Police bodycam test results don’t meet expectations

"They have a new piece of technology placed on the solar plexus. You would expect that the monitoring alone would change their behavior."

Police departments have embraced body-worn cameras as a tool for reducing police misconduct and building trust between law-enforcement officers and the communities they serve, but do they work?

A randomized-controlled trial conducted within the Washington, DC Metropolitan Police Department by The Lab @ DC, involving about 2,200 officers, shows they don’t notably change officer behavior.

Alexander Coppock, a Yale University political science professor and coauthor of the study, talks about the findings and what they say about the abilities of body cameras to prevent abuse:

The post Police bodycam test results don’t meet expectations appeared first on Futurity.

More from Futurity

Futurity4 min readScience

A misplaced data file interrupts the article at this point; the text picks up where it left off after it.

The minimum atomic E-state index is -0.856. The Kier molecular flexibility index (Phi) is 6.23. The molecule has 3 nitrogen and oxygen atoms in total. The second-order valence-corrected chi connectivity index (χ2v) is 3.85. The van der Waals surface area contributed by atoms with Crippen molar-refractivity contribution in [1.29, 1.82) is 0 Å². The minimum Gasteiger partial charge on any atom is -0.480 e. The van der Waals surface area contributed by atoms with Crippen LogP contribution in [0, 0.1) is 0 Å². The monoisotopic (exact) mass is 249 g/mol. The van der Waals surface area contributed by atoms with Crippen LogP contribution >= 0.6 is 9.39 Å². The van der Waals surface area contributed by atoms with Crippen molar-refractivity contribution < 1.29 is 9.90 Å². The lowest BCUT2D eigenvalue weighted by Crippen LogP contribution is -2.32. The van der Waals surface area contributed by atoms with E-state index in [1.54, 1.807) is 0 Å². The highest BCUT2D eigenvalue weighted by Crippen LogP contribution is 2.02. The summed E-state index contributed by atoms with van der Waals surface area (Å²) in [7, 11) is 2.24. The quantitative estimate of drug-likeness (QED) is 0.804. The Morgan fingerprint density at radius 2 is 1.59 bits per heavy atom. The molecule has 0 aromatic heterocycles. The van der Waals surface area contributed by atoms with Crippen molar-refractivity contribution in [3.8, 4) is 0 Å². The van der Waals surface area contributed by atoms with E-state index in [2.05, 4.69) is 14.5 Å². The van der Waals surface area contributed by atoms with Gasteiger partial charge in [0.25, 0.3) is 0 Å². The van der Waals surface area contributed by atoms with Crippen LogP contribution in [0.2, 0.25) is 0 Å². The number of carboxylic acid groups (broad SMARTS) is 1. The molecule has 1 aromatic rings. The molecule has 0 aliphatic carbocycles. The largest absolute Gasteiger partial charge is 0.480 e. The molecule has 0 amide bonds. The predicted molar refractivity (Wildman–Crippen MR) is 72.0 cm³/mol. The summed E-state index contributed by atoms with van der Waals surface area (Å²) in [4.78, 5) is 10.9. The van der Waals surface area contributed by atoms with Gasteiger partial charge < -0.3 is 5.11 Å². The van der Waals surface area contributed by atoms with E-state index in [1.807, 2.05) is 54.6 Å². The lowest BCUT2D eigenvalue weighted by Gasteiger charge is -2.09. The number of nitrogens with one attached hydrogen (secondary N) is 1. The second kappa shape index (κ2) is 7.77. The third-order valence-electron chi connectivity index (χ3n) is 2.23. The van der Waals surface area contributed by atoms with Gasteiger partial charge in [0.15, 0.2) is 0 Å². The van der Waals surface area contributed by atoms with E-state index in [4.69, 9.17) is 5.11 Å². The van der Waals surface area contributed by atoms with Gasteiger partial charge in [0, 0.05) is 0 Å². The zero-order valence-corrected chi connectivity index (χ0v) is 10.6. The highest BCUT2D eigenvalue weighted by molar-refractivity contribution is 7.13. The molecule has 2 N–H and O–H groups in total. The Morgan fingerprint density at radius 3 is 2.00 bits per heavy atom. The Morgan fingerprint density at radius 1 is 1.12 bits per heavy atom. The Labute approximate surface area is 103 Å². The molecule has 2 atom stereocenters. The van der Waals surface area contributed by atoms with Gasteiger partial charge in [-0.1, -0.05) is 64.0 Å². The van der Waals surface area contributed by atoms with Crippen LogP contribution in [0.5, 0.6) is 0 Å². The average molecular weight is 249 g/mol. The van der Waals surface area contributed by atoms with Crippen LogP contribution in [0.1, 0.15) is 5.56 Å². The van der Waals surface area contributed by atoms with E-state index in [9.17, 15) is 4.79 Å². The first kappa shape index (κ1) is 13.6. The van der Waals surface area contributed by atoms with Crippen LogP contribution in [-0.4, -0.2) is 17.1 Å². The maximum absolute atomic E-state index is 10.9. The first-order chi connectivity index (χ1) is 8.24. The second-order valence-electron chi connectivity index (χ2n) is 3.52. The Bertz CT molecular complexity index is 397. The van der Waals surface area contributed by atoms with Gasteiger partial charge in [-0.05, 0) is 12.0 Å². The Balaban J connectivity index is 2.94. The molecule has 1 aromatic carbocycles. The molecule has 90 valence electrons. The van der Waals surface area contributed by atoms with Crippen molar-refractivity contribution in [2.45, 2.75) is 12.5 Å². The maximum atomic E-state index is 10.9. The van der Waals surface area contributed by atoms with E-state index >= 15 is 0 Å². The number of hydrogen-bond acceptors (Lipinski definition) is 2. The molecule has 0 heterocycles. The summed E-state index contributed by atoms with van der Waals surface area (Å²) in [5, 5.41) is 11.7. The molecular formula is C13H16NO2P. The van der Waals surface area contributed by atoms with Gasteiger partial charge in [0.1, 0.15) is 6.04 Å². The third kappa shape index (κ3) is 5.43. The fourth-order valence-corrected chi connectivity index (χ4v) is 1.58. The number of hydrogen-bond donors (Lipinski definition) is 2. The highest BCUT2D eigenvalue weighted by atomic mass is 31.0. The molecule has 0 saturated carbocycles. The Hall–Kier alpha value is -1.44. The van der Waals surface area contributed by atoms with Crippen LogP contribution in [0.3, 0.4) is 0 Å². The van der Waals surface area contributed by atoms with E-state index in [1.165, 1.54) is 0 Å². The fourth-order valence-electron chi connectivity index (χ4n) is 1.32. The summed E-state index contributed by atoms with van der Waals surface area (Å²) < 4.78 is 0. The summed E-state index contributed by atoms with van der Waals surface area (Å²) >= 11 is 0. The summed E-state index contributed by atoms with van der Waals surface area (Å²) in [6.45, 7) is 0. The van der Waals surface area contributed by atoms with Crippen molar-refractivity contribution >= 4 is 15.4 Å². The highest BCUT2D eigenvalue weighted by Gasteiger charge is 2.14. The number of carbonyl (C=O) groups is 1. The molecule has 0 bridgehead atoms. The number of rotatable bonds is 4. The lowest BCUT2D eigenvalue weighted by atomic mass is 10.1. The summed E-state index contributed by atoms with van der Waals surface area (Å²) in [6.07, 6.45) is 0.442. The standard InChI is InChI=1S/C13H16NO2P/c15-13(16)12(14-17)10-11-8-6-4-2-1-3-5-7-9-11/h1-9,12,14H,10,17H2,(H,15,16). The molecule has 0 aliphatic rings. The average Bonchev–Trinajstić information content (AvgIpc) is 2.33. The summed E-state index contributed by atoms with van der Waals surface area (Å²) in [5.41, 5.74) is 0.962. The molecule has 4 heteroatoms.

Our Brains Walk A Fine Line For Maximum Performance
To maximize information processing, the brain tunes itself to be as excitable as possible without tipping into disorder, new research confirms. Researchers long wondered how the billions of independent neurons in the brain come together to reliably b
Futurity3 min readScience
Ocean Info Fills Gaps In Earth’s ‘Methane Budget’
New research uses data science to determine how much methane goes from the ocean and into the atmosphere each year. To predict the impacts of human emissions, researchers need a complete picture of the atmosphere’s methane cycle. They need to know th
Futurity2 min readPsychology
Walking Speed At 45 May Indicate Accelerated Aging
The walking speed of 45-year-olds, particularly their fastest walking speed without running, may indicate the aging of their brains and bodies, according to a new study in New Zealand. The findings show that slower walkers have “accelerated aging” on